Case law: Appeal court interprets "knowingly permit"

7th March 2014


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  • Waste ,
  • Environment agencies ,
  • Prosecution ,
  • Management

Author

Jacqueline Brown

George Hobson from LexisPSL outlines a recent Court of Appeal case that focuses on the meaning of "knowingly permit"

The Court of Appeal (CA) has provided a useful analysis of the meaning of “knowingly permit”, which is used in the contaminated land regime, as well as in relation to waste and water pollution offences.

The Environmental Permitting (England and Wales) Regulations 2007 (as amended) make it an offence to knowingly permit the operation of a regulated facility without an environmental permit.

In Walker and Son (Hauliers) Ltd v Environment Agency [2014] EWCA Crim 100, land purchased by the company for redevelopment was used by another firm – Bloom (Plant) Limited, which had been contracted to demolish empty buildings on the site – as a waste transfer station.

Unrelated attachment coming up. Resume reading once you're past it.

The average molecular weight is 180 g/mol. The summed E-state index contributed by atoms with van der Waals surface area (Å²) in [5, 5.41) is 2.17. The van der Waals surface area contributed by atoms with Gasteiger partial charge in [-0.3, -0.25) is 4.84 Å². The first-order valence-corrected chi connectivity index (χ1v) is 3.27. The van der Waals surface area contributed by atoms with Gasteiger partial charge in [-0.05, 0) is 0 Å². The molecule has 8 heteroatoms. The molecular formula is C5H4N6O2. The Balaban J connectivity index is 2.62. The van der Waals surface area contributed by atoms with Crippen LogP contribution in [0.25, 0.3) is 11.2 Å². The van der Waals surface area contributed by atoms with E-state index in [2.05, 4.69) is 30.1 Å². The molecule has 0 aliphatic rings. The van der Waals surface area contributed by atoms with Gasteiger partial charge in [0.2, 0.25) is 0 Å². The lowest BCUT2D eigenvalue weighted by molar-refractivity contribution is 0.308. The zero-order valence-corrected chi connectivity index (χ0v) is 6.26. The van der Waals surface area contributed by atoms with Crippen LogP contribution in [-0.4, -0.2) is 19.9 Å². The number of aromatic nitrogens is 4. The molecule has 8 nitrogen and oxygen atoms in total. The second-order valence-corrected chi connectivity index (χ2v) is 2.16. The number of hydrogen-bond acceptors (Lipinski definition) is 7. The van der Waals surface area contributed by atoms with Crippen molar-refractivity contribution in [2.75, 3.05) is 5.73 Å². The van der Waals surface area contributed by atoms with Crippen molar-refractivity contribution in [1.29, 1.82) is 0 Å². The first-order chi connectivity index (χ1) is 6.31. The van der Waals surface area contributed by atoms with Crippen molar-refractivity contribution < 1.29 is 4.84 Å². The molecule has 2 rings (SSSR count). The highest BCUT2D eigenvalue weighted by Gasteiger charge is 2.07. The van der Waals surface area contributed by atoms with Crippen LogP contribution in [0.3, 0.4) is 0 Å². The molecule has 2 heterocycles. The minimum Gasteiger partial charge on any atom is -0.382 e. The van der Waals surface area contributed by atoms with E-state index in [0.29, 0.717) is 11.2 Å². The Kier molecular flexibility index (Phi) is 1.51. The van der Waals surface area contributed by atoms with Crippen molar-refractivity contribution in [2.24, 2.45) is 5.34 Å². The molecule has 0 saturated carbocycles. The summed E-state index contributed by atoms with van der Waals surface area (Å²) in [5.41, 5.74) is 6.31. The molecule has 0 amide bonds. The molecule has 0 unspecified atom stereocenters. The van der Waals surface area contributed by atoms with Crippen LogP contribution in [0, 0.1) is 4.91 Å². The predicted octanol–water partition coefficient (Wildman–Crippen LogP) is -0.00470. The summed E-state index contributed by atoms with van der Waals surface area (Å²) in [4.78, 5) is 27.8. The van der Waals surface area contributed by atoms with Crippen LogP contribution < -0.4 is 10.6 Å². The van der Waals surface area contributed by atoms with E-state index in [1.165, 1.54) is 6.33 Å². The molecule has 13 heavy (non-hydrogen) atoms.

An investigation by the local council concluded that Bloom was conducting an illegal waste operation without an environmental permit. Bloom pleaded guilty to various waste offences and Walker and Son was charged with knowingly permitting the operation of a waste facility without a permit. It pleaded guilty, but appealed, arguing that it had not been aware of the need for or omission of the permit.

The CA had to decide whether it was necessary for the defendant to have knowledge that the waste operation was not authorised or whether knowledge of waste activities at the site was sufficient for liability.

On dismissing the appeal, the court held that the words “knowingly permit” related to knowledge of the facts and not as to the existence of the environmental permit. It also held that the prosecution did not have to show that a defendant knew that the matters of which it was aware were not permitted.


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